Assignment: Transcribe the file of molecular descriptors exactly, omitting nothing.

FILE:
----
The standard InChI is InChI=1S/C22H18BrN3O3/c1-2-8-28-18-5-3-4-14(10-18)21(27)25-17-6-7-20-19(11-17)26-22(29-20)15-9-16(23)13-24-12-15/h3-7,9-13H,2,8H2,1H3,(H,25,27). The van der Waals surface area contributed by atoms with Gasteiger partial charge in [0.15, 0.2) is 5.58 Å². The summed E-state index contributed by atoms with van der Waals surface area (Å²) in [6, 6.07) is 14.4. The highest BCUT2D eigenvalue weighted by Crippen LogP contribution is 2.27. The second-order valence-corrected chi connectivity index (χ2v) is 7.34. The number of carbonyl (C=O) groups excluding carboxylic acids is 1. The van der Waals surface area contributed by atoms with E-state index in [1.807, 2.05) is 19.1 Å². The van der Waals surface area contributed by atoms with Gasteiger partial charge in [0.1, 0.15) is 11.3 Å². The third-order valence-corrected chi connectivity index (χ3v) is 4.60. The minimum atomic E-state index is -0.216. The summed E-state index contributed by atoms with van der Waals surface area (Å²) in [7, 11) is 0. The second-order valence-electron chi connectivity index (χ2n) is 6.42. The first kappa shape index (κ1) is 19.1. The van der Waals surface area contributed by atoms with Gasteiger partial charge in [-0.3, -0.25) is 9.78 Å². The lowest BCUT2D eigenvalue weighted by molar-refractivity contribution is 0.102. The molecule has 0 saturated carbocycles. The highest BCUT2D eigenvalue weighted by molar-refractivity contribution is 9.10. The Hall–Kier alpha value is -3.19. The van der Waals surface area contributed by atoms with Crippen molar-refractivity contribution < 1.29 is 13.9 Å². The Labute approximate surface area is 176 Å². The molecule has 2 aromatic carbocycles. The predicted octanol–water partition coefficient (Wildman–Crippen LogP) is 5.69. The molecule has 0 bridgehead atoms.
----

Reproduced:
The standard InChI is InChI=1S/C22H18BrN3O3/c1-2-8-28-18-5-3-4-14(10-18)21(27)25-17-6-7-20-19(11-17)26-22(29-20)15-9-16(23)13-24-12-15/h3-7,9-13H,2,8H2,1H3,(H,25,27). The van der Waals surface area contributed by atoms with Gasteiger partial charge in [0.15, 0.2) is 5.58 Å². The summed E-state index contributed by atoms with van der Waals surface area (Å²) in [6, 6.07) is 14.4. The highest BCUT2D eigenvalue weighted by Crippen LogP contribution is 2.27. The second-order valence-corrected chi connectivity index (χ2v) is 7.34. The number of carbonyl (C=O) groups excluding carboxylic acids is 1. The van der Waals surface area contributed by atoms with E-state index in [1.807, 2.05) is 19.1 Å². The van der Waals surface area contributed by atoms with Gasteiger partial charge in [0.1, 0.15) is 11.3 Å². The third-order valence-corrected chi connectivity index (χ3v) is 4.60. The minimum atomic E-state index is -0.216. The summed E-state index contributed by atoms with van der Waals surface area (Å²) in [7, 11) is 0. The second-order valence-electron chi connectivity index (χ2n) is 6.42. The first kappa shape index (κ1) is 19.1. The van der Waals surface area contributed by atoms with Gasteiger partial charge in [-0.3, -0.25) is 9.78 Å². The lowest BCUT2D eigenvalue weighted by molar-refractivity contribution is 0.102. The molecule has 0 saturated carbocycles. The highest BCUT2D eigenvalue weighted by molar-refractivity contribution is 9.10. The Hall–Kier alpha value is -3.19. The van der Waals surface area contributed by atoms with Crippen molar-refractivity contribution < 1.29 is 13.9 Å². The Labute approximate surface area is 176 Å². The molecule has 2 aromatic carbocycles. The predicted octanol–water partition coefficient (Wildman–Crippen LogP) is 5.69. The molecule has 0 bridgehead atoms.